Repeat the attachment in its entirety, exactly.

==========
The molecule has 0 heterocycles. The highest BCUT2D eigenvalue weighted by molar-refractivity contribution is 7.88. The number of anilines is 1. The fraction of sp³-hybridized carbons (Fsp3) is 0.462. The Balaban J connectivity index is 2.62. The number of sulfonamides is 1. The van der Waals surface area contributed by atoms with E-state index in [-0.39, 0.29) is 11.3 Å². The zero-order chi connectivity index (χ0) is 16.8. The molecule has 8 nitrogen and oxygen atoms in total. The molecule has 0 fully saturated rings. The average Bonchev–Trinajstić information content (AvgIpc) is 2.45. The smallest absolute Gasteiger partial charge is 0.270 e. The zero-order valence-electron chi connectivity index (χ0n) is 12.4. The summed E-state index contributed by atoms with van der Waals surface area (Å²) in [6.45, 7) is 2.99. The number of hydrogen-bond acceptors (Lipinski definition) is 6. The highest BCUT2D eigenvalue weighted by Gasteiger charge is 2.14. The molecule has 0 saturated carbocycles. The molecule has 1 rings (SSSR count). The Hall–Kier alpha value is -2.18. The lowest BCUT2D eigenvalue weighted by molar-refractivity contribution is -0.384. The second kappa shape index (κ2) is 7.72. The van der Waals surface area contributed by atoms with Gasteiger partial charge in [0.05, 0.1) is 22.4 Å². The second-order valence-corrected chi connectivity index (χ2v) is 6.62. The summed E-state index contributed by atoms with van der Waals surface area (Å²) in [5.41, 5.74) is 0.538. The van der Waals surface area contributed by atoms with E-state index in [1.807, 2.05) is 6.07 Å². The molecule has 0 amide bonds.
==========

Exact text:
The molecule has 0 heterocycles. The highest BCUT2D eigenvalue weighted by molar-refractivity contribution is 7.88. The number of anilines is 1. The fraction of sp³-hybridized carbons (Fsp3) is 0.462. The Balaban J connectivity index is 2.62. The number of sulfonamides is 1. The van der Waals surface area contributed by atoms with E-state index in [-0.39, 0.29) is 11.3 Å². The zero-order chi connectivity index (χ0) is 16.8. The molecule has 8 nitrogen and oxygen atoms in total. The molecule has 0 fully saturated rings. The average Bonchev–Trinajstić information content (AvgIpc) is 2.45. The smallest absolute Gasteiger partial charge is 0.270 e. The zero-order valence-electron chi connectivity index (χ0n) is 12.4. The summed E-state index contributed by atoms with van der Waals surface area (Å²) in [6.45, 7) is 2.99. The number of hydrogen-bond acceptors (Lipinski definition) is 6. The highest BCUT2D eigenvalue weighted by Gasteiger charge is 2.14. The molecule has 0 saturated carbocycles. The molecule has 1 rings (SSSR count). The Hall–Kier alpha value is -2.18. The lowest BCUT2D eigenvalue weighted by molar-refractivity contribution is -0.384. The second kappa shape index (κ2) is 7.72. The van der Waals surface area contributed by atoms with Gasteiger partial charge in [0.05, 0.1) is 22.4 Å². The second-order valence-corrected chi connectivity index (χ2v) is 6.62. The summed E-state index contributed by atoms with van der Waals surface area (Å²) in [5.41, 5.74) is 0.538. The van der Waals surface area contributed by atoms with E-state index in [1.807, 2.05) is 6.07 Å². The molecule has 0 amide bonds.